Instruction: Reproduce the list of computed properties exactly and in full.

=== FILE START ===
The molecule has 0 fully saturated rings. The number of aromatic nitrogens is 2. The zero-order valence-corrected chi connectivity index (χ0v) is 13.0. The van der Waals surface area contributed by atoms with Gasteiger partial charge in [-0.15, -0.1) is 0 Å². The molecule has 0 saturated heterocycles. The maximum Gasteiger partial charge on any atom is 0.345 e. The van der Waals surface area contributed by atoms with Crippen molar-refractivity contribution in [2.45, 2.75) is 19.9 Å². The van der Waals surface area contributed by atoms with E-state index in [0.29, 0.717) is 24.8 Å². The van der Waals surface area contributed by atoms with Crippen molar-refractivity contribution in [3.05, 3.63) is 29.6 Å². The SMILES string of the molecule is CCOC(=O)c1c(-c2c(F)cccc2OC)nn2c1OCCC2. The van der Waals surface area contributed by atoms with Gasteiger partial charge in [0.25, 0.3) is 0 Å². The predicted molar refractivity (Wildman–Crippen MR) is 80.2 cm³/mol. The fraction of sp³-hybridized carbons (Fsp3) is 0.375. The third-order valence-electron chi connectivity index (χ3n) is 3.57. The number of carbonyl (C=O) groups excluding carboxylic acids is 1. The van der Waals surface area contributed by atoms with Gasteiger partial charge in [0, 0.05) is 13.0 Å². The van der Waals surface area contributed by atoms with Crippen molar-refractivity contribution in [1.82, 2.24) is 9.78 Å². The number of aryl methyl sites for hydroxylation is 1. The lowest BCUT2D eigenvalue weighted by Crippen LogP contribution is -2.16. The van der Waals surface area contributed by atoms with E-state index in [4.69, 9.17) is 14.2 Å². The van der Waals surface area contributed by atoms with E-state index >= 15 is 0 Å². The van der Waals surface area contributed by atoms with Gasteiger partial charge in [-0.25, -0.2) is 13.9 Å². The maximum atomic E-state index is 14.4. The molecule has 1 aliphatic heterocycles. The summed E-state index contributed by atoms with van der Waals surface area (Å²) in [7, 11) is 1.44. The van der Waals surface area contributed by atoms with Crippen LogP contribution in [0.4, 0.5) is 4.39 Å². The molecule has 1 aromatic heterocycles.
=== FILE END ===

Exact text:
The molecule has 0 fully saturated rings. The number of aromatic nitrogens is 2. The zero-order valence-corrected chi connectivity index (χ0v) is 13.0. The van der Waals surface area contributed by atoms with Gasteiger partial charge in [-0.15, -0.1) is 0 Å². The molecule has 0 saturated heterocycles. The maximum Gasteiger partial charge on any atom is 0.345 e. The van der Waals surface area contributed by atoms with Crippen molar-refractivity contribution in [2.45, 2.75) is 19.9 Å². The van der Waals surface area contributed by atoms with E-state index in [0.29, 0.717) is 24.8 Å². The van der Waals surface area contributed by atoms with Crippen molar-refractivity contribution in [3.05, 3.63) is 29.6 Å². The SMILES string of the molecule is CCOC(=O)c1c(-c2c(F)cccc2OC)nn2c1OCCC2. The van der Waals surface area contributed by atoms with Gasteiger partial charge in [0.25, 0.3) is 0 Å². The predicted molar refractivity (Wildman–Crippen MR) is 80.2 cm³/mol. The fraction of sp³-hybridized carbons (Fsp3) is 0.375. The third-order valence-electron chi connectivity index (χ3n) is 3.57. The number of carbonyl (C=O) groups excluding carboxylic acids is 1. The van der Waals surface area contributed by atoms with Gasteiger partial charge in [0, 0.05) is 13.0 Å². The van der Waals surface area contributed by atoms with Crippen molar-refractivity contribution in [1.82, 2.24) is 9.78 Å². The number of aryl methyl sites for hydroxylation is 1. The lowest BCUT2D eigenvalue weighted by Crippen LogP contribution is -2.16. The van der Waals surface area contributed by atoms with E-state index in [4.69, 9.17) is 14.2 Å². The van der Waals surface area contributed by atoms with E-state index >= 15 is 0 Å². The van der Waals surface area contributed by atoms with Gasteiger partial charge in [-0.25, -0.2) is 13.9 Å². The maximum atomic E-state index is 14.4. The molecule has 1 aliphatic heterocycles. The summed E-state index contributed by atoms with van der Waals surface area (Å²) in [7, 11) is 1.44. The van der Waals surface area contributed by atoms with Crippen LogP contribution in [0.4, 0.5) is 4.39 Å². The molecule has 1 aromatic heterocycles.